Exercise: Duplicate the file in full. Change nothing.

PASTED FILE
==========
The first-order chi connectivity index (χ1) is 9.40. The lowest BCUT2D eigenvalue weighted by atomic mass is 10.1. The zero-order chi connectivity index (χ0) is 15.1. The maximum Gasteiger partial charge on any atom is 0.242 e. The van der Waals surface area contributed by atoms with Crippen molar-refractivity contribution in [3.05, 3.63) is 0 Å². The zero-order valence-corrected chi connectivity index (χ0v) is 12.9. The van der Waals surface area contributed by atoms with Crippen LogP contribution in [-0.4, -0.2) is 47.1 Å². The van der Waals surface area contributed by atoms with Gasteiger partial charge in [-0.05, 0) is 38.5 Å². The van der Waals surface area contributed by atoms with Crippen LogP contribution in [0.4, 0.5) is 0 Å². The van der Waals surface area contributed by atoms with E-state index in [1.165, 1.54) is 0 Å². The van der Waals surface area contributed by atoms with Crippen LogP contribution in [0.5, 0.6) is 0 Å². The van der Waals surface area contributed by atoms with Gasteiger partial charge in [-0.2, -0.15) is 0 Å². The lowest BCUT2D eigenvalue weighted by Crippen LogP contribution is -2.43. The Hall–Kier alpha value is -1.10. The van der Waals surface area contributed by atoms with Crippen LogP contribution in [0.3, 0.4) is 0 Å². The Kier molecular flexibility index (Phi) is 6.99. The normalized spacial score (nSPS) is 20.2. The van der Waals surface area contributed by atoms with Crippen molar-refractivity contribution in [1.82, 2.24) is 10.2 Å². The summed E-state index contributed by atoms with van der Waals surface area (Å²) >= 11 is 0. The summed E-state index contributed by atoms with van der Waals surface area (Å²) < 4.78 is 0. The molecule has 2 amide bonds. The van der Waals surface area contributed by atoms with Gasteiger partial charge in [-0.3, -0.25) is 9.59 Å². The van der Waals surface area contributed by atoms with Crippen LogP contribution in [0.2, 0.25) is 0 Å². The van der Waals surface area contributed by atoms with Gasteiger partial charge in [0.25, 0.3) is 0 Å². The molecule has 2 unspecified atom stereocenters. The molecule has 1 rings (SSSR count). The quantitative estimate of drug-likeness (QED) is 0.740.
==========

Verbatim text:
The first-order chi connectivity index (χ1) is 9.40. The lowest BCUT2D eigenvalue weighted by atomic mass is 10.1. The zero-order chi connectivity index (χ0) is 15.1. The maximum Gasteiger partial charge on any atom is 0.242 e. The van der Waals surface area contributed by atoms with Crippen molar-refractivity contribution in [3.05, 3.63) is 0 Å². The zero-order valence-corrected chi connectivity index (χ0v) is 12.9. The van der Waals surface area contributed by atoms with Crippen LogP contribution in [-0.4, -0.2) is 47.1 Å². The van der Waals surface area contributed by atoms with Gasteiger partial charge in [-0.05, 0) is 38.5 Å². The van der Waals surface area contributed by atoms with Crippen LogP contribution in [0.4, 0.5) is 0 Å². The van der Waals surface area contributed by atoms with E-state index in [1.165, 1.54) is 0 Å². The van der Waals surface area contributed by atoms with Crippen LogP contribution in [0.5, 0.6) is 0 Å². The van der Waals surface area contributed by atoms with Gasteiger partial charge in [-0.2, -0.15) is 0 Å². The lowest BCUT2D eigenvalue weighted by Crippen LogP contribution is -2.43. The Hall–Kier alpha value is -1.10. The van der Waals surface area contributed by atoms with Crippen LogP contribution in [0.3, 0.4) is 0 Å². The Kier molecular flexibility index (Phi) is 6.99. The normalized spacial score (nSPS) is 20.2. The van der Waals surface area contributed by atoms with Crippen molar-refractivity contribution in [1.82, 2.24) is 10.2 Å². The summed E-state index contributed by atoms with van der Waals surface area (Å²) >= 11 is 0. The summed E-state index contributed by atoms with van der Waals surface area (Å²) < 4.78 is 0. The molecule has 2 amide bonds. The van der Waals surface area contributed by atoms with Gasteiger partial charge in [-0.3, -0.25) is 9.59 Å². The van der Waals surface area contributed by atoms with Crippen LogP contribution in [0.2, 0.25) is 0 Å². The van der Waals surface area contributed by atoms with Gasteiger partial charge in [0.25, 0.3) is 0 Å². The molecule has 2 unspecified atom stereocenters. The molecule has 1 rings (SSSR count). The quantitative estimate of drug-likeness (QED) is 0.740.